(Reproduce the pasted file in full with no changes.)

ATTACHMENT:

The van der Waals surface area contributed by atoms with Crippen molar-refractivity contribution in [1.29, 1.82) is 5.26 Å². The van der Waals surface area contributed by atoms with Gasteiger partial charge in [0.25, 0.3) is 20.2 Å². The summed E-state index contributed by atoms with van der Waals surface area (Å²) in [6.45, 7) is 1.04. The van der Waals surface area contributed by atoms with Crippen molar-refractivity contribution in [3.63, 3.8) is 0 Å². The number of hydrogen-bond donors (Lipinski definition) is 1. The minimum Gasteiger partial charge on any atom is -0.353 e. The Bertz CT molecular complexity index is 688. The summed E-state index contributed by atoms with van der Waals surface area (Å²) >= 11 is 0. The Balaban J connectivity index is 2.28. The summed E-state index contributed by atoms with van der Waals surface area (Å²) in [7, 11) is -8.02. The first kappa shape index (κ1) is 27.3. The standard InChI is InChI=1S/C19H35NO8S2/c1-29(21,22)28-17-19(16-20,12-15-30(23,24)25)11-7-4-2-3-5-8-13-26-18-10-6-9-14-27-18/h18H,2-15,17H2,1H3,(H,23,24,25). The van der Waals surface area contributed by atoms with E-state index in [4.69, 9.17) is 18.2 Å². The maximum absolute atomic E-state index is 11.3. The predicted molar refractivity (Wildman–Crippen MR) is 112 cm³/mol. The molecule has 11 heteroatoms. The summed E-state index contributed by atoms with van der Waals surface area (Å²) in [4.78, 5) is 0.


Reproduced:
The van der Waals surface area contributed by atoms with Crippen molar-refractivity contribution in [1.29, 1.82) is 5.26 Å². The van der Waals surface area contributed by atoms with Gasteiger partial charge in [0.25, 0.3) is 20.2 Å². The summed E-state index contributed by atoms with van der Waals surface area (Å²) in [6.45, 7) is 1.04. The van der Waals surface area contributed by atoms with Crippen molar-refractivity contribution in [3.63, 3.8) is 0 Å². The number of hydrogen-bond donors (Lipinski definition) is 1. The minimum Gasteiger partial charge on any atom is -0.353 e. The Bertz CT molecular complexity index is 688. The summed E-state index contributed by atoms with van der Waals surface area (Å²) >= 11 is 0. The Balaban J connectivity index is 2.28. The summed E-state index contributed by atoms with van der Waals surface area (Å²) in [7, 11) is -8.02. The first kappa shape index (κ1) is 27.3. The standard InChI is InChI=1S/C19H35NO8S2/c1-29(21,22)28-17-19(16-20,12-15-30(23,24)25)11-7-4-2-3-5-8-13-26-18-10-6-9-14-27-18/h18H,2-15,17H2,1H3,(H,23,24,25). The van der Waals surface area contributed by atoms with E-state index in [4.69, 9.17) is 18.2 Å². The maximum absolute atomic E-state index is 11.3. The predicted molar refractivity (Wildman–Crippen MR) is 112 cm³/mol. The molecule has 11 heteroatoms. The summed E-state index contributed by atoms with van der Waals surface area (Å²) in [4.78, 5) is 0.